5. Reevaluate your treatment plan from time to time. Do this on your own as well as with your health providers. Your needs and priorities may change. For instance, a medication which at one time had been beneficial to you may no longer be helping, or the side effects may no longer be worth it to you. Or you’re interested in trying a new or additional approach to treatment, such as experimenting with a dietary change, taking a nutritional supplement, or checking out biofeedback. Keep your mind and your options open.
  6. Stay in touch with your emotional and social support system. Especially in the case of chronic illness, isolating yourself from other people can be soul-draining. Make plans to get together with family and friends on a regular basis. Doing so can boost your spirits, give you a broader perspective on life, distract you from your personal troubles, and benefit other people. If symptoms from your illness flare up unexpectedly and you need to cancel social plans, then so be it. As much as you are comfortable, let people in your life know that you have a condition which may require last-minute changes in agendas. Most people will understand, especially if they already have a sense of your medical issue.
  7. Involve loved ones in your care. When you tell family and friends what lifestyle choices you’re making to help manage your condition, and ask for the help you need, you allow others to feel useful while also demystifying your situation. For instance, if you need eight hours of sleep a night, and you do best when getting to bed by 9:00 p.m., or you need help getting to a medical appointment, share this information. Your relationships can become closer and deeper than if you attempt to keep a stiff upper lip and hide your difficulties.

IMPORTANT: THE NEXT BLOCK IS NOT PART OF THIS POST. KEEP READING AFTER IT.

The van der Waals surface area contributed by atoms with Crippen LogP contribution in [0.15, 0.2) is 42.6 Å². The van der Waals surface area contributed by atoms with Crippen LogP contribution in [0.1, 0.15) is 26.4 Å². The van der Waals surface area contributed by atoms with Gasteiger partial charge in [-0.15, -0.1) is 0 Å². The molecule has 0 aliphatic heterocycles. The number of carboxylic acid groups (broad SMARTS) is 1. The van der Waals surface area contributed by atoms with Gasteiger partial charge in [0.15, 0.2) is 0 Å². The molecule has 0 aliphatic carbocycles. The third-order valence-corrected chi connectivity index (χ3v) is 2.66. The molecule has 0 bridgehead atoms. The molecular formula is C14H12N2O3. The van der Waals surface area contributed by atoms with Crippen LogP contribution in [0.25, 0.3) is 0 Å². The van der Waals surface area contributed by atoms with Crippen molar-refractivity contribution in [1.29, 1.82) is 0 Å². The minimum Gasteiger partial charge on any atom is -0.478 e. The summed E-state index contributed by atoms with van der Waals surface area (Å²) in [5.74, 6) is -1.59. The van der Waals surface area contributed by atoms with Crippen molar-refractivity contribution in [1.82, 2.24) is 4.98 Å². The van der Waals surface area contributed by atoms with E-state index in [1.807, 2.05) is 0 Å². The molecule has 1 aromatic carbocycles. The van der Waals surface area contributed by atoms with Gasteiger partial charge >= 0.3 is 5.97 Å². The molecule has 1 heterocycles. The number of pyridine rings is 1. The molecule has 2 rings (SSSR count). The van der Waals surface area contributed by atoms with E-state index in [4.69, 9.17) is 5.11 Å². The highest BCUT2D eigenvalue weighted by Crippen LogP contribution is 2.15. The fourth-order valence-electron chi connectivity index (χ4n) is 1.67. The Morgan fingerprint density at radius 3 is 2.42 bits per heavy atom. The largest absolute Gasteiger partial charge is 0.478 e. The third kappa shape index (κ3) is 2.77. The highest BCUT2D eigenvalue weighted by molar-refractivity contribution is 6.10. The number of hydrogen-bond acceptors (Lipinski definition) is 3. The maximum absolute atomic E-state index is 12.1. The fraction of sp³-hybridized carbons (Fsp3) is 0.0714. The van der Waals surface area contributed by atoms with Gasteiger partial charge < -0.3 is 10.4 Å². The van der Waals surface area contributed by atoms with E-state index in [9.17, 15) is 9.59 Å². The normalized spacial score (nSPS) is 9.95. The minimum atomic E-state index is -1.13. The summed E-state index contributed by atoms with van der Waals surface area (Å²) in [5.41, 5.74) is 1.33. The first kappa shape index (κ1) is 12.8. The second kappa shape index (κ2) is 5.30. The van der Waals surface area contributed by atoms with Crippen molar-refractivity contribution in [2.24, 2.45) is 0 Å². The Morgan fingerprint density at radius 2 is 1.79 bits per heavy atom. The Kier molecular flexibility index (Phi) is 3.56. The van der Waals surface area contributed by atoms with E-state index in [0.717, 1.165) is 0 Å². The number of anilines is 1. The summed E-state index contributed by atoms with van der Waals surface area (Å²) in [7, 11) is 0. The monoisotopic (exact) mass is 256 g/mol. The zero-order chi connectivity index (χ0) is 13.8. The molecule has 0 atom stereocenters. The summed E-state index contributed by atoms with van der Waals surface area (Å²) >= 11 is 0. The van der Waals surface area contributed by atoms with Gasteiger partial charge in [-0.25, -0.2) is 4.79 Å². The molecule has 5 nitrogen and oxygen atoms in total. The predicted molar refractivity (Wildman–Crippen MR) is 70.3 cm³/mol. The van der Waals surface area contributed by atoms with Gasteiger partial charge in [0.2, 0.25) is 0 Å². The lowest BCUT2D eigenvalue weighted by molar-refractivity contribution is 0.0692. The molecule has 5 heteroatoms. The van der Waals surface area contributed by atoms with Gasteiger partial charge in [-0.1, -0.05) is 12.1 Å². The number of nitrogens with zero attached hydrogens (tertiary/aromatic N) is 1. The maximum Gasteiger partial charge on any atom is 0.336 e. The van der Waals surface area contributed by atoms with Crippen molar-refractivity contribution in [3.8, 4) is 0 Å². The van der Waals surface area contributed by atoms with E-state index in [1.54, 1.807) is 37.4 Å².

8. Take good care of yourself. This sounds obvious, but it bears repeating and can be easier said than done. If you feel as if you’ve been run over by a truck and it seems like a Herculean effort just to get out of bed, for instance, a pot of coffee may seem like a great idea. And perhaps the large jolt of caffeine does give you a powerful energy and mood boost in the short run. However, when intense anxiety, racing thoughts, and heartburn hit you later in the day, you may feel differently. Be honest with yourself about what foods work best for you, how much sleep you need, and what sorts of exercise strengthen rather than strain you, and stick with these principles.